As we have heard, water companies face increasing challenges of water stress from population growth, housebuilding, global warming and climate change. I recognise that, of all the challenges they face, surface water flooding is one of the greatest and most recent. I welcome the Government’s catchment management approach, which brings together all the relevant partners, but if it is to succeed, one body within each catchment area must be identified as the lead organisation. They must decide which organisation should take the lead, and that will differ from area to area. However, the approach may fail if no one actually takes ownership of the catchment. In many areas, it may be the water company, while in others it may be the drainage board. This needs to be identified in order to enhance the excellent work that is being done on catchment management.
Natural capital is becoming increasingly significant in government policy, yet it remains nebulous, hazy, vague and indistinct. I urge the Government to put more meat on the current bare bones. I refer to the report, Bricks & Water, co-authored by the honourable Angela Smith MP and myself, which has been published under the auspices of the Westminster Sustainable Business Forum and Policy Connect. If my noble friend Lord Gardiner has not received a copy, I will make sure that one is dispatched to him. The report puts forward a number of specific proposals to local authorities, including that they should consider carefully how planning permission for major developments can best be delivered, ideally with the use of SUDS going forward and possibly meeting the even bigger challenge of retrofitting SUDS to historic drainage systems. Also, one of my pet wishes is to end the automatic right to connect to the water supply. This is one of the key recommendations in the Pitt review, but we have still not actually taken it on board.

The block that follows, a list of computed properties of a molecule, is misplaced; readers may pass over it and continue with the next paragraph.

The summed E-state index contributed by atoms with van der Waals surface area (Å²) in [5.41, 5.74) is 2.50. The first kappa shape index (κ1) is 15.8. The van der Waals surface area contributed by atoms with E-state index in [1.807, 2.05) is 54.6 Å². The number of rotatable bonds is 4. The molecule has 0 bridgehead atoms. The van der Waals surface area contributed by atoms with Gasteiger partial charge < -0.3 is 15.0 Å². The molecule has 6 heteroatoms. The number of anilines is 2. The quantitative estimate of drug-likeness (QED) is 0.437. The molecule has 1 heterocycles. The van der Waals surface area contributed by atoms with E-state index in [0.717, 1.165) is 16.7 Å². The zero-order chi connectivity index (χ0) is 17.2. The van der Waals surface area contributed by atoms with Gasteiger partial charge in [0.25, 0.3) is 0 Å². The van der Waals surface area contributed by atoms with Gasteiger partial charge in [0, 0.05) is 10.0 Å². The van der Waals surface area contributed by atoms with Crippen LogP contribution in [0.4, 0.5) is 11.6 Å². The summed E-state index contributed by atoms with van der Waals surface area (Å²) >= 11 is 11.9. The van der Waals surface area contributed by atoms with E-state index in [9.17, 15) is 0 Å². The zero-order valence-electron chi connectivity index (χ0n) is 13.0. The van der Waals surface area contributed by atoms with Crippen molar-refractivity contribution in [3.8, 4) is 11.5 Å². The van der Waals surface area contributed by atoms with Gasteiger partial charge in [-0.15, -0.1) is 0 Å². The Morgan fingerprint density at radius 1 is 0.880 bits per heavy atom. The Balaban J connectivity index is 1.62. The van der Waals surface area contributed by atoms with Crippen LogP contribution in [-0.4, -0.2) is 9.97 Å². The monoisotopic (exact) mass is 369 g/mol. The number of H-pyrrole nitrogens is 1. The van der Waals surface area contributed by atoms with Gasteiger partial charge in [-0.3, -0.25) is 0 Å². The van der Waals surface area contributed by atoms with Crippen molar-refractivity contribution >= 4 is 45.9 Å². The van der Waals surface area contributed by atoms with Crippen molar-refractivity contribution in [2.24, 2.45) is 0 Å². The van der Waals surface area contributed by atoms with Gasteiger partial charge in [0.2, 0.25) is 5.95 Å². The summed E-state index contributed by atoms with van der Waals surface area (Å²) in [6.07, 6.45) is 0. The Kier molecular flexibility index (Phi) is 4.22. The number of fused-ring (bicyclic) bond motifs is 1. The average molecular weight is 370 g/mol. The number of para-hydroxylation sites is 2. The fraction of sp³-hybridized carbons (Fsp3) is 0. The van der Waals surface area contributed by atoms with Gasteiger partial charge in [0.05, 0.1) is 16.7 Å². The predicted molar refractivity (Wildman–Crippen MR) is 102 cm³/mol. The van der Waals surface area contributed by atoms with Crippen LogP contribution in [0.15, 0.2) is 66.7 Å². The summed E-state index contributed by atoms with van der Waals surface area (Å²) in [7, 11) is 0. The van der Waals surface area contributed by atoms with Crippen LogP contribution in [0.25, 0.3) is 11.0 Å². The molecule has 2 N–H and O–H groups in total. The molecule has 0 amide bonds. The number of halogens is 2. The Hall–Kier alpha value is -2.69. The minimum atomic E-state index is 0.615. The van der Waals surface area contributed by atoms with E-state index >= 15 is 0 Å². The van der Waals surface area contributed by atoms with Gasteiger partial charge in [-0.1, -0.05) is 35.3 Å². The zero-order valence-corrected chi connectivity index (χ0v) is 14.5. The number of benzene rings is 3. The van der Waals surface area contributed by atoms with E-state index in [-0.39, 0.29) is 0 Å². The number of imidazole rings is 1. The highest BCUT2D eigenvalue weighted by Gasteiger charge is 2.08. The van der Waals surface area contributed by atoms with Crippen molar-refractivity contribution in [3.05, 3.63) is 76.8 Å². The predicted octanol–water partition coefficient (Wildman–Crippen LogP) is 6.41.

I welcome the Government’s commitment to reduce per capita consumption, and we have seen how that can be delivered in part through Building Regulations. I hope that my noble friend will look at other jurisdictions, in particular Scandinavian countries like Denmark, where loos are specifically designed to limit the amount of water that is released with each flush. That, along with the use of grey water, must be considered going forward in order to improve resilience and encourage the greater use of innovation.
My noble friend referred—as does the draft national policy statement—to the importance of transfers between water companies and, as the noble Lord, Lord Adonis, has said, the potential for creating a national grid. I would look no further than to congratulate Yorkshire Water, which I believe is the first water company to make a significant investment, delivering a 31,500 kilometre network of underground pipes to ensure that, in times of stress in one area or another, one company can supply water by transferring it from one area in the region with plentiful supplies to another which is suffering from a shortage at a particular time. I welcome similar investments which are being planned from 2020—under the 2019 price review—by companies such as Anglia Water, which has also planned a multi-million pound development.